Relationships can be valuable, and volatile. Take for example, the relationship you have with your ready-mix supplier. One day, every truck is on time, the mixes are the perfect slump, and your pour goes smoothly; your relationship with the supplier is great. Consider the opposite—when the trucks are late, the mix is poor, and your jobsite a disaster. You're about to hop in the cab and drive it back to the plant to have a few words with the owner.

I am fortunate that I have many opportunities to interact with general and concrete contractors, usually at St. Louis-based American Society of Concrete Contractors' (ASCC) CEO Forum or Annual Meeting, World of Concrete, or other association-related meetings.

Same goes for another sector of the concrete industry: the engineers. Many of which I meet at the spring and fall meetings for the American Concrete Institute (ACI), Farmington Hills, Mich., as well as other select association-related meetings.

So, here you have two distinct groups: on one side are the contractors, the other side the engineers, both working toward a common goal—the betterment of the concrete construction industry. Yet, they could accomplish much more by working in concert.

Contractors, how often do you see engineers at contractor-related events? Same question to engineers: how often do you interact with contractors? It happens, but not very often. There are a select few contractors and engineers that crossover to the others' events, but those numbers are low—way too low.

Ken Hover, professor of Civil Engineering and Construction at Cornell University, Ithaca, N.Y., echoed this theme during a presentation at the recent ASCC Annual Meeting in Salt Lake City. Hover mentioned that contractors need ACI, and ACI needs contractors. The contractor can provide critical input to the ACI guides and specifications—the very guides and specs that tell a contractor how to perform a job.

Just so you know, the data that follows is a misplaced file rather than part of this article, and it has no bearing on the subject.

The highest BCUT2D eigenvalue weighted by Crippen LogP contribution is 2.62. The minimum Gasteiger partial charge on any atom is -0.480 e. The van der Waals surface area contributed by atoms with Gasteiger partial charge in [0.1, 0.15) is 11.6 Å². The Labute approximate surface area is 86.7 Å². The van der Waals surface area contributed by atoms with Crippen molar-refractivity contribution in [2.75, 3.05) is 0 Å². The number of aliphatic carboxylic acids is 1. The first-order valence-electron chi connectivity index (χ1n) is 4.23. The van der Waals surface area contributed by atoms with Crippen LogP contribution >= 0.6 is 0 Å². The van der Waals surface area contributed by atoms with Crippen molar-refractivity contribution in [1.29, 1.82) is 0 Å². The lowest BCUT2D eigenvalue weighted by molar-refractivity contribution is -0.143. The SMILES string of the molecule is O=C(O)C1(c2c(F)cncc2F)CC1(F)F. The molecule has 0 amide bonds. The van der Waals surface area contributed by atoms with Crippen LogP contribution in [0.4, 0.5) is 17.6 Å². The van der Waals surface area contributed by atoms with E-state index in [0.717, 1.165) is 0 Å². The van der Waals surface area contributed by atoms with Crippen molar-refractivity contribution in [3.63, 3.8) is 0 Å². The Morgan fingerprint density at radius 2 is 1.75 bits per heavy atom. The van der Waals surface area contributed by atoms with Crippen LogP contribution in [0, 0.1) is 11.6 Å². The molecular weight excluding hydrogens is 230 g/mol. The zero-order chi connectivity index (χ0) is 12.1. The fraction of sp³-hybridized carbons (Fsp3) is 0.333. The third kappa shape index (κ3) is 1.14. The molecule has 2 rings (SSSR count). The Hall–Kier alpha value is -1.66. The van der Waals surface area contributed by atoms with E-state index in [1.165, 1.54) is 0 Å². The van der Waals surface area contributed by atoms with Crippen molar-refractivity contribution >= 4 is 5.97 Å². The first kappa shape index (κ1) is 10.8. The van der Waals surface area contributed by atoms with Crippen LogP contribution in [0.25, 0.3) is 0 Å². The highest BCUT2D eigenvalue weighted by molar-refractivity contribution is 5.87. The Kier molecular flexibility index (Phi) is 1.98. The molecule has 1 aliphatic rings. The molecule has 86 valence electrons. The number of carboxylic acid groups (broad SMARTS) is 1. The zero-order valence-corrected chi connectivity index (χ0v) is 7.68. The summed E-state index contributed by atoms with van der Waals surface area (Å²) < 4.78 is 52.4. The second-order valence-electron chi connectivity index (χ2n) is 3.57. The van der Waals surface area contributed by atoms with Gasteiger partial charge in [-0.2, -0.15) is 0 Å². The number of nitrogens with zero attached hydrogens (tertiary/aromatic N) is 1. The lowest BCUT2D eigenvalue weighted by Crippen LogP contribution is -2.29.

I have sat through many ACI committee meetings regarding guides and specifications, and those meetings can be tough. But as Hover went on to discuss, it is imperative that contractors attend these meetings because ultimately it is critical to not only the completion of the project but the success of your business.

“Contractor input is invaluable for realistic documents and construction requirements. Contractors should be part of the group that helps write the rules,” says Hover.

ASCC should be applauded for taking the reins on advancing the contractor-engineer relationship. The association has been proactive in recruiting engineers to not only speak at their events but also become active members. ACI has encouraged contractors to be more active within their organization, and they have been. I have noticed a number of contractors in attendance during ACI 302 and 360 meetings.

But ultimately, the decision is yours as to whether you want to become involved with ASCC and ACI. Based upon the feedback I have gotten from contractors and engineers involved in both associations, they wouldn't have it any other way.

Interested in making the crossover? Check out the ACI-ASCC Task Force.